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From Select Agent to an Established Pathogen: The Response to Phakopsora pachyrhizi (Soybean Rust) in North America

Kelly, Heather Y., Dufault, Nicholas S., Walker, David R., Isard, Scott A., Schneider, Raymond W., Giesler, Loren J., Wright, David L., Marois, James J., Hartman, Glen L.
Phytopathology 2015 v.105 no.7 pp. 905-916
Glycine max, Phakopsora pachyrhizi, USDA, agricultural research, crop yield, disease control, economic impact, growers, growing season, industry, plant pathogenic fungi, private research, soybean rust, soybeans, universities, university research, United States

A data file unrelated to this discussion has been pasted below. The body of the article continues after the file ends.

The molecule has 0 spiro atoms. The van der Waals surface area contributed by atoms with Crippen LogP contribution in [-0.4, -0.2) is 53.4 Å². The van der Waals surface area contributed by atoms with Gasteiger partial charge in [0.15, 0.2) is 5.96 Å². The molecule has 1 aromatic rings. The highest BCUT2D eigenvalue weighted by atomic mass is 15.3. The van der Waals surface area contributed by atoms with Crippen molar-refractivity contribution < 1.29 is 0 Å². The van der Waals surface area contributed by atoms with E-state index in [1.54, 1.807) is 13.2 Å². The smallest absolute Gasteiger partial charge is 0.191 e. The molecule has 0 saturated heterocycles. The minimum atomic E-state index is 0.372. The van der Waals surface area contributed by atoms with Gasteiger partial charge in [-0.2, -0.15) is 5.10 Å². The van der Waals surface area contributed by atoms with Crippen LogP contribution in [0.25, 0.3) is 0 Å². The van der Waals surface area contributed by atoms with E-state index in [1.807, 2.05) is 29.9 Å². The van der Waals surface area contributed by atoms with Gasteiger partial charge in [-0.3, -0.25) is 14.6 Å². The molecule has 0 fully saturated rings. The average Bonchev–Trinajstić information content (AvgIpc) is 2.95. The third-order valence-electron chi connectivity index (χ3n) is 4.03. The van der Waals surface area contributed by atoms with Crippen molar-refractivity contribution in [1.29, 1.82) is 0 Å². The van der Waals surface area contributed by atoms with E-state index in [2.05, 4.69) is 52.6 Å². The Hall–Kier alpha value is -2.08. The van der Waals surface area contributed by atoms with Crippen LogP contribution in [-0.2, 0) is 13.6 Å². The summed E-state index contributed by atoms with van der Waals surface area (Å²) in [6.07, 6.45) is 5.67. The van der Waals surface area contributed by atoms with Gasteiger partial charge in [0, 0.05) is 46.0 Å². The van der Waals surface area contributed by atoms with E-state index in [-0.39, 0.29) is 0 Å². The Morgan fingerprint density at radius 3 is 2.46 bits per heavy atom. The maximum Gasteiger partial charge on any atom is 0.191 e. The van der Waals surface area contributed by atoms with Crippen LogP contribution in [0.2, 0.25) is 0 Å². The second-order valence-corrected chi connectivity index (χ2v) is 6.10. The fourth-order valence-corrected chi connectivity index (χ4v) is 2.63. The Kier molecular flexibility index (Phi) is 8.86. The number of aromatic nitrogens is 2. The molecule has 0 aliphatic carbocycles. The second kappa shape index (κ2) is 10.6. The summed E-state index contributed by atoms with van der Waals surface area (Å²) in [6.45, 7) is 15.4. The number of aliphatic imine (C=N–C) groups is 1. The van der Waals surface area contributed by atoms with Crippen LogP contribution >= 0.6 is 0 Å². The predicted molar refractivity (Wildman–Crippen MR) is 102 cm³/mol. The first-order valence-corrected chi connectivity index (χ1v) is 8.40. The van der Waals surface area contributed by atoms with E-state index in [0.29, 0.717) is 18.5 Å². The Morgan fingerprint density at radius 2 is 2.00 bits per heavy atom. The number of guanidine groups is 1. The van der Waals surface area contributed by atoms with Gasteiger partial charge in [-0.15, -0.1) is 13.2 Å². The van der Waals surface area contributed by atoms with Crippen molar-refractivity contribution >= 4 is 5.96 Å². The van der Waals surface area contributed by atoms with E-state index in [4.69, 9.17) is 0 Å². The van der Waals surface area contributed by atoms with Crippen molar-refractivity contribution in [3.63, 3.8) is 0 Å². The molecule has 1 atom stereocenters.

The pathogen causing soybean rust, Phakopsora pachyrhizi, was first described in Japan in 1902. The disease was important in the Eastern Hemisphere for many decades before the fungus was reported in Hawaii in 1994, which was followed by reports from countries in Africa and South America. In 2004, P. pachyrhizi was confirmed in Louisiana, making it the first report in the continental United States. Based on yield losses from countries in Asia, Africa, and South America, it was clear that this pathogen could have a major economic impact on the yield of 30 million ha of soybean in the United States. The response by agencies within the United States Department of Agriculture, industry, soybean check-off boards, and universities was immediate and complex. The impacts of some of these activities are detailed in this review. The net result has been that the once dreaded disease, which caused substantial losses in other parts of the world, is now better understood and effectively managed in the United States. The disease continues to be monitored yearly for changes in spatial and temporal distribution so that soybean growers can continue to benefit by knowing where soybean rust is occurring during the growing season.